Assume that you own an editorial that describes various emerging trends in your industry. The best way to assert the trends is by offering exclusivity on each and every trend. A typical sponsorship package comprises promotion on leader board, a medium sized ad, a large sized ad etc. In professional services context, advertisers can sponsor the white papers & research papers produced by your team. This model is also called the underwriting model.
The Verge, the tech site of Vox Media, partnered with Ford on a feature on innovation in Kansas City as part of a series called “Detours,” which looks at cities off the beaten path that have been transformed by technology. To preserve its editorial independence, the Verge crafted the series and presented it to Ford because it aligned with the carmaker’s brand. The campaign offered Ford a 30-second pre-roll ad as well as an intro and prominent logo placement in the video series intro.
Whenever a copy of your white paper is downloaded, the email of the user is sent to the sponsor. Advertisers can now send e-mails targeted at such users. Similarly, you can list the names of certain sponsors in your publications’ weekly, weekly newsletters, email campaigns etc.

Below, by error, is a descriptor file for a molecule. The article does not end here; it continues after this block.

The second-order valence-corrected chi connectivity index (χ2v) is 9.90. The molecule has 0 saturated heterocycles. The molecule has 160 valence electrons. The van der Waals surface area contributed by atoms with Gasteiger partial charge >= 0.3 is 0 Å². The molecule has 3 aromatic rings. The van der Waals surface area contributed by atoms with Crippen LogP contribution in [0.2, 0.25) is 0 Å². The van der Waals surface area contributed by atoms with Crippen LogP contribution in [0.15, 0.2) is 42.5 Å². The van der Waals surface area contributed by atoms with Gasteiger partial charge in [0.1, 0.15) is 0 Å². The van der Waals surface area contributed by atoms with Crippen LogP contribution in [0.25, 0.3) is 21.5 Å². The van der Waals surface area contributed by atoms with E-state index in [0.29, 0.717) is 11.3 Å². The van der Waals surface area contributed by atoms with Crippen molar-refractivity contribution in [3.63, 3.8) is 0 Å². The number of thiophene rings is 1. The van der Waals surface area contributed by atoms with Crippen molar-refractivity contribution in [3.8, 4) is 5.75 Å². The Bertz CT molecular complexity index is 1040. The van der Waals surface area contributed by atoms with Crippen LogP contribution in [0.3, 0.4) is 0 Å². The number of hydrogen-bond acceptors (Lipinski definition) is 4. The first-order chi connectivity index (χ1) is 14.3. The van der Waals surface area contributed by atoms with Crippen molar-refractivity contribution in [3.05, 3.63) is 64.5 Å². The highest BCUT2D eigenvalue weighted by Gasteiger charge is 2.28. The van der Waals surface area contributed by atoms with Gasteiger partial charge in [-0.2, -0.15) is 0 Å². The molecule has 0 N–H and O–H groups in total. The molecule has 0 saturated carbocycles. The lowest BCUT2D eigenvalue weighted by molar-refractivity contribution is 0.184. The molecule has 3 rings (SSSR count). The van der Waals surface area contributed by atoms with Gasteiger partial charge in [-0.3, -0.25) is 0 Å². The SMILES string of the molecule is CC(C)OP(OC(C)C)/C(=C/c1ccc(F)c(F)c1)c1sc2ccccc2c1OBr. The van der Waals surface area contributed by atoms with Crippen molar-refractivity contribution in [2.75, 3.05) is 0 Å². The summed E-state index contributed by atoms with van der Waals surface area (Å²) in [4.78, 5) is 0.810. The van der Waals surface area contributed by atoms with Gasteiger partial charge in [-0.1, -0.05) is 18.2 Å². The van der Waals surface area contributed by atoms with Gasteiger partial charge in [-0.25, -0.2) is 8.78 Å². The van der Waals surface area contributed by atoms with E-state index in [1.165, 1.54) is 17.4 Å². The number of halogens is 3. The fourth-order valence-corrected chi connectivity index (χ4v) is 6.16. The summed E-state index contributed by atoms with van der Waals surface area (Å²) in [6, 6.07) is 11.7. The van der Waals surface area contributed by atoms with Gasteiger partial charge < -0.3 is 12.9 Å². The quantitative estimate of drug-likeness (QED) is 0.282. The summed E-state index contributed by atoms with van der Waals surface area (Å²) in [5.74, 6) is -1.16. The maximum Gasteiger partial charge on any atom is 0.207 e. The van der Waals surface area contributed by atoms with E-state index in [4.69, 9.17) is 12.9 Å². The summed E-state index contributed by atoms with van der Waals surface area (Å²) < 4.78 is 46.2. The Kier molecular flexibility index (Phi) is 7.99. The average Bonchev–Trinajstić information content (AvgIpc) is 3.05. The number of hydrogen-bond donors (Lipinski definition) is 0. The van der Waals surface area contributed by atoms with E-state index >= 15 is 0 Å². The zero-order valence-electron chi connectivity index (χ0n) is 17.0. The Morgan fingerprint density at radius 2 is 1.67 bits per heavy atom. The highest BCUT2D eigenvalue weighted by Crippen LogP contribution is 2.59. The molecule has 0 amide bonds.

A publisher employs specialized writers and editors to help create custom content in partnership with a brand. The specialists balance the brand’s marketing goals with their own understanding of how to create engaging content, to make something that serves everyone’s needs.
BuzzFeed and The Atlantic use this model. Each has a separate team of specialized writers, editors and other creative positions that work with brand partners to create — and importantly, revise and improve — their content ideas before publishing. The concept is that the sponsored content has to have strong editorial value — which serves both the publisher, the audience and the advertiser.
A publisher can also provide a dedicated space for brands to publish their own messages in their own name. The publisher has little direct involvement in the content. Here, the brand is paying for access to a publisher’s platform to access its audience.